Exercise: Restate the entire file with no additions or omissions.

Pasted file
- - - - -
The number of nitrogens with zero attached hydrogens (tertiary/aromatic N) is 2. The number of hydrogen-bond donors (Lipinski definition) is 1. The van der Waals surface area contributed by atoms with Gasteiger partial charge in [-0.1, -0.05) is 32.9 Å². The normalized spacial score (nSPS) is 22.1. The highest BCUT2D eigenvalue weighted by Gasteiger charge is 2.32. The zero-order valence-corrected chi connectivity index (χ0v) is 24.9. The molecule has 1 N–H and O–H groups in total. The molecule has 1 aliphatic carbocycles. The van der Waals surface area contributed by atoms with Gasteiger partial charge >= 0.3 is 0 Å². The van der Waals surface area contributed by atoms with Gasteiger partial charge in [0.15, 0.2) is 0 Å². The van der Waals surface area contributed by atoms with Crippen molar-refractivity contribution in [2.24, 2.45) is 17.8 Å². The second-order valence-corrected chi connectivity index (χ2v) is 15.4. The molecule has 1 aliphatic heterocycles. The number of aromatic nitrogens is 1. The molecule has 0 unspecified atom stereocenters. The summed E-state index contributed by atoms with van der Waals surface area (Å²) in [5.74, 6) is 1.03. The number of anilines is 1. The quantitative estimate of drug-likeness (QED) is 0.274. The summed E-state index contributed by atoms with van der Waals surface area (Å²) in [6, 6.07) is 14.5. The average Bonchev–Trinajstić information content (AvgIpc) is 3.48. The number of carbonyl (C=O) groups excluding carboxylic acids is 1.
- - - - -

The number of nitrogens with zero attached hydrogens (tertiary/aromatic N) is 2. The number of hydrogen-bond donors (Lipinski definition) is 1. The van der Waals surface area contributed by atoms with Gasteiger partial charge in [-0.1, -0.05) is 32.9 Å². The normalized spacial score (nSPS) is 22.1. The highest BCUT2D eigenvalue weighted by Gasteiger charge is 2.32. The zero-order valence-corrected chi connectivity index (χ0v) is 24.9. The molecule has 1 N–H and O–H groups in total. The molecule has 1 aliphatic carbocycles. The van der Waals surface area contributed by atoms with Gasteiger partial charge >= 0.3 is 0 Å². The van der Waals surface area contributed by atoms with Gasteiger partial charge in [0.15, 0.2) is 0 Å². The van der Waals surface area contributed by atoms with Crippen molar-refractivity contribution in [2.24, 2.45) is 17.8 Å². The second-order valence-corrected chi connectivity index (χ2v) is 15.4. The molecule has 1 aliphatic heterocycles. The number of aromatic nitrogens is 1. The molecule has 0 unspecified atom stereocenters. The summed E-state index contributed by atoms with van der Waals surface area (Å²) in [5.74, 6) is 1.03. The number of anilines is 1. The quantitative estimate of drug-likeness (QED) is 0.274. The summed E-state index contributed by atoms with van der Waals surface area (Å²) in [6, 6.07) is 14.5. The average Bonchev–Trinajstić information content (AvgIpc) is 3.48. The number of carbonyl (C=O) groups excluding carboxylic acids is 1.